It was announced this weekend that Spain will receive $125 billion (100 billion euros) to recapitalize their banking system. The money for the bailout will be channeled through the Fund for Orderly Bank Restructuring (FROB), whose funds count towards public debt.
The consequences will prove to be dire from bailing out banks by increasing European sovereign debt levels. Nations already teetering on bankruptcy will now borrow more money at higher market rates and then hope to get paid back a measly 3% from Spain. In spite of that ridiculous "solution," the current view among global financial markets is that Europe can solve its problems by applying the same elixir as the U.S. did during our credit crisis back in 2008.
Namely, the European Union now claims that by ring-fencing their banking system, starting with Spain, the European debt crisis will simply disappear. By adopting this philosophy, politicians have illustrated their complete lack of understanding regarding the true structure of the problem.
Regardless of how successful the bank bailout will become, it ignores the difference between the American credit crisis of 2008 and the current debt crisis over in Europe. The U.S. housing and credit crisis was primarily a banking problem caused by eroding real estate related assets that rendered many banks insolvent.
Therefore, all that needed to be done was: Have the government borrow money to inject capital into banks, for the Fed to liquefy the financial system, to increase the level of deposit insurance, to guarantee bank debt and interbank lending and then to repeal the mark-to-market account rule that required bank assets to be valued at their current market price. Problem solved. Except that we expedited the U.S. a few years closer to a complete currency and bond market collapse... but that's a commentary for another day.
The basic belief now held on both sides of the Atlantic is that if you can fix the banks, you've solved all of the problems. But the U.S. enjoyed a debt to GDP ratio of just 60% at the start of our credit crisis -- a level that would have even met the qualifications of the Maastricht Treaty. And it owned the world's reserve currency as well.
At that time, the U.S. was able to borrow the money needed to recapitalize the banks. That allowed the U.S. a few more years before having to address the unsustainable level of aggregate debt. It basically amounted to a balance sheet shell game where the private sector's bank debt was dumped onto the public sector, which now has a debt to GDP ratio of over 100%. So I guess we shouldn't try that trick again.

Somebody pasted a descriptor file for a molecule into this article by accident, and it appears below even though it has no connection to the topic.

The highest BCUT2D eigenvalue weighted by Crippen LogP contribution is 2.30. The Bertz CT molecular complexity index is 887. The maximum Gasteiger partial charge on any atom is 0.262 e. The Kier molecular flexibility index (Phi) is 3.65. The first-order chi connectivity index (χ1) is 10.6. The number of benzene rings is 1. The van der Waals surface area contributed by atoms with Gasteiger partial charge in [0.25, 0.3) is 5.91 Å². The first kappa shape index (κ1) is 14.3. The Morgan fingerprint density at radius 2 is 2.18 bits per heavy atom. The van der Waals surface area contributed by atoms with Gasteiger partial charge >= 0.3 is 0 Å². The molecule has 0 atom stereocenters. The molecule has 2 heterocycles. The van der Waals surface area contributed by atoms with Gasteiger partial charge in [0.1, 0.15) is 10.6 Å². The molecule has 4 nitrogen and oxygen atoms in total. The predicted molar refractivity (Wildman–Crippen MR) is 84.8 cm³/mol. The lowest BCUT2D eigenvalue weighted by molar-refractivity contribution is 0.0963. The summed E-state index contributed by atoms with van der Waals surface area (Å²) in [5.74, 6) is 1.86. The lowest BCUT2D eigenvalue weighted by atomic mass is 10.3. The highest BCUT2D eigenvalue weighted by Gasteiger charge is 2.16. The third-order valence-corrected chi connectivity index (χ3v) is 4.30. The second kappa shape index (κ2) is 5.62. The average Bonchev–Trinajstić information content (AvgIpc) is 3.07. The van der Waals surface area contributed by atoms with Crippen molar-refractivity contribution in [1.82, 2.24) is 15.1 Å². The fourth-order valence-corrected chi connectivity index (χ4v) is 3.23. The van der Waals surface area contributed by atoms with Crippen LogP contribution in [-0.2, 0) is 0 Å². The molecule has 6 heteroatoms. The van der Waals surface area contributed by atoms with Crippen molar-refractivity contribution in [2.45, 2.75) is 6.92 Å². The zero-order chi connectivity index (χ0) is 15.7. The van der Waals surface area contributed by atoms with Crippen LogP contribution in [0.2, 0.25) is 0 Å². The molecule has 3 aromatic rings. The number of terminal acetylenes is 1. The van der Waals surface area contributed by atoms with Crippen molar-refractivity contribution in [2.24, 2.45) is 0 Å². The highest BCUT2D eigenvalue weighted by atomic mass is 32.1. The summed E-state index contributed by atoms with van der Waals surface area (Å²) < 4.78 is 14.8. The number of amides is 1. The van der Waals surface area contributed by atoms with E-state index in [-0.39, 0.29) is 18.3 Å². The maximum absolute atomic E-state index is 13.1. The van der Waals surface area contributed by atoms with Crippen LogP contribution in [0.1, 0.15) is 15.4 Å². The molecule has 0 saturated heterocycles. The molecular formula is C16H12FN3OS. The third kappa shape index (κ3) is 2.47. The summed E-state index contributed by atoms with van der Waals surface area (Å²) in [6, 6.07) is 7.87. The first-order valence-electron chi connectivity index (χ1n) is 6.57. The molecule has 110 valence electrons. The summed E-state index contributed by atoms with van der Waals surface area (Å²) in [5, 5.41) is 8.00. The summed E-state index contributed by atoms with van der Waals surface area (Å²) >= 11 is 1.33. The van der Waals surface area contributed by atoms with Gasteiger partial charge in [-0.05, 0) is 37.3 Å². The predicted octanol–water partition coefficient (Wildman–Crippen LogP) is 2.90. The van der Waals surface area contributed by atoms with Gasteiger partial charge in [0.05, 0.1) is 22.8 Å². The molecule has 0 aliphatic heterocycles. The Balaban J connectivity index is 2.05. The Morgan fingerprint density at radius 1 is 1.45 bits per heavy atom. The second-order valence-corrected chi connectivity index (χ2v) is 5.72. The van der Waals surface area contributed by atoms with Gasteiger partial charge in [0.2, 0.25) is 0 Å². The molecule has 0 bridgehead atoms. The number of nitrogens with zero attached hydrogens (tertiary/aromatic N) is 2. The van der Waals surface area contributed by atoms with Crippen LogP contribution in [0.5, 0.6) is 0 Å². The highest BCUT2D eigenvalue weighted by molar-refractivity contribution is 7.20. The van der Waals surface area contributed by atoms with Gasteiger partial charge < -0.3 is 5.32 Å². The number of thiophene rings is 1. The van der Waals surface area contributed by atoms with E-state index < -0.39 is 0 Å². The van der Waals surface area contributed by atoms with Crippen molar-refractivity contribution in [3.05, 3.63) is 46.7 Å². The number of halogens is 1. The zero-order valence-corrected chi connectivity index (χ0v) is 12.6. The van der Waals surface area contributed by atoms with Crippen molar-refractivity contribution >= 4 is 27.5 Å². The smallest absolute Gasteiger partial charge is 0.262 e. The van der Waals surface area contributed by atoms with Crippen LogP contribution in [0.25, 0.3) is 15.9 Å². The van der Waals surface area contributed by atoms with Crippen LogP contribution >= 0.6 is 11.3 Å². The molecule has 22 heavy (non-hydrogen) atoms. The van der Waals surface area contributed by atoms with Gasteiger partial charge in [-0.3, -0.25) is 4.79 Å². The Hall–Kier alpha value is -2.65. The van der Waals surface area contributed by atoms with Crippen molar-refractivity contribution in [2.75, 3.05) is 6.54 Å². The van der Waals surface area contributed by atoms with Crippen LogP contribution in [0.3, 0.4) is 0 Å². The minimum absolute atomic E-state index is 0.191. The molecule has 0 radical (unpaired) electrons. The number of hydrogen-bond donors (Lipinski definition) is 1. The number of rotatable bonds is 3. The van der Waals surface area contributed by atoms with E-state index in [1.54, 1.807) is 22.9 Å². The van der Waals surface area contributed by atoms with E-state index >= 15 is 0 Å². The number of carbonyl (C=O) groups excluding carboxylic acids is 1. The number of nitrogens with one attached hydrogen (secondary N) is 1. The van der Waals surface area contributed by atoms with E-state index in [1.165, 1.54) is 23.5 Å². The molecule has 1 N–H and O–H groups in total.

Turning to Europe today, their gross debt is just about 90% of GDP and the euro isn't used as the world's reserve currency. The onerous level of public sector debt was already high enough to send bond markets in Southern Europe and Ireland into full revolt.
So here's the big difference; U.S. financial institutions were insolvent due to rapidly-depreciating real estate related assets. But European banks are insolvent in part because they own the bad debt of insolvent European nations. If Europe's sovereigns are already insolvent because they owe too much money, how can they go further into debt to bail out their banking system?
Even if they are willing and able to borrow more money, their debt to GDP ratios would soar even higher and cause further downgrades of their debt. Therefore, sovereign bond prices would decline much lower and cause Europe's banks to fall further into insolvency.
The truth is that the only entity outside of China that can bail out Europe is the ECB. That, I believe, is the eventual "solution" that will be applied to Europe's mess. Of course, the inflationary default on European debt will wreak havoc on their economies, bond markets and currency.
So there is simply no magic bullet or elixir that can save Europe from a tremendous amount of pain -- and you can add Japan and America into that mix as well. The market rallied last week in anticipation of some banking solution in Europe -- or at least the re-entry of massive central bank intervention. All we have right now is an insufficient bailout of certain Spanish banks, which will do little to address spiking debt service payments on European bonds and nothing to bring down debt to GDP ratios of other European nations.
However, once this latest "solution" fails as well, all eyes will turn back toward Mario Draghi and his printing press to finally attempt to inflate the debt away.
After the euphoria from the Spanish bailout ends, look for sovereign bond yields to once again rise, along with credit default swaps on that debt. Also, look for the dollar to carry on rising against the euro, and for global markets to continue lower.
Michael Pento is the president of Pento Portfolio Strategies